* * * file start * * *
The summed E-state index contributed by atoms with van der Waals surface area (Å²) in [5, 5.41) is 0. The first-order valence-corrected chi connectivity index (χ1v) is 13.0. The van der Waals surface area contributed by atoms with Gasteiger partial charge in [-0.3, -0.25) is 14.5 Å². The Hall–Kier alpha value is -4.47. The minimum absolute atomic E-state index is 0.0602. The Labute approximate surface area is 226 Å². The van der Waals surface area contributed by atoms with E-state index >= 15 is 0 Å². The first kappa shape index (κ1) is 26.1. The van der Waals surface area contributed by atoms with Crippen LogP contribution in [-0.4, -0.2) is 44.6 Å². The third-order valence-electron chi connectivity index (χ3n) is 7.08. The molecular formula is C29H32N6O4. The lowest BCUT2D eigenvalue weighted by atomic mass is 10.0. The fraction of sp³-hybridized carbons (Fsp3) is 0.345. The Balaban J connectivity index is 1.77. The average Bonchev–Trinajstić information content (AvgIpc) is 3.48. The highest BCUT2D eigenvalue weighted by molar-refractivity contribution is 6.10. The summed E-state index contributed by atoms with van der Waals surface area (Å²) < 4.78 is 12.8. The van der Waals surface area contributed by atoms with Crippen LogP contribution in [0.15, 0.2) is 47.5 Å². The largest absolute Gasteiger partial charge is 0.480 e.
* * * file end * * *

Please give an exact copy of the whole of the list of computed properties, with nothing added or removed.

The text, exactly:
The summed E-state index contributed by atoms with van der Waals surface area (Å²) in [5, 5.41) is 0. The first-order valence-corrected chi connectivity index (χ1v) is 13.0. The van der Waals surface area contributed by atoms with Gasteiger partial charge in [-0.3, -0.25) is 14.5 Å². The Hall–Kier alpha value is -4.47. The minimum absolute atomic E-state index is 0.0602. The Labute approximate surface area is 226 Å². The van der Waals surface area contributed by atoms with E-state index >= 15 is 0 Å². The first kappa shape index (κ1) is 26.1. The van der Waals surface area contributed by atoms with Crippen LogP contribution in [-0.4, -0.2) is 44.6 Å². The third-order valence-electron chi connectivity index (χ3n) is 7.08. The molecular formula is C29H32N6O4. The lowest BCUT2D eigenvalue weighted by atomic mass is 10.0. The fraction of sp³-hybridized carbons (Fsp3) is 0.345. The Balaban J connectivity index is 1.77. The average Bonchev–Trinajstić information content (AvgIpc) is 3.48. The highest BCUT2D eigenvalue weighted by molar-refractivity contribution is 6.10. The summed E-state index contributed by atoms with van der Waals surface area (Å²) < 4.78 is 12.8. The van der Waals surface area contributed by atoms with Crippen LogP contribution in [0.15, 0.2) is 47.5 Å². The largest absolute Gasteiger partial charge is 0.480 e.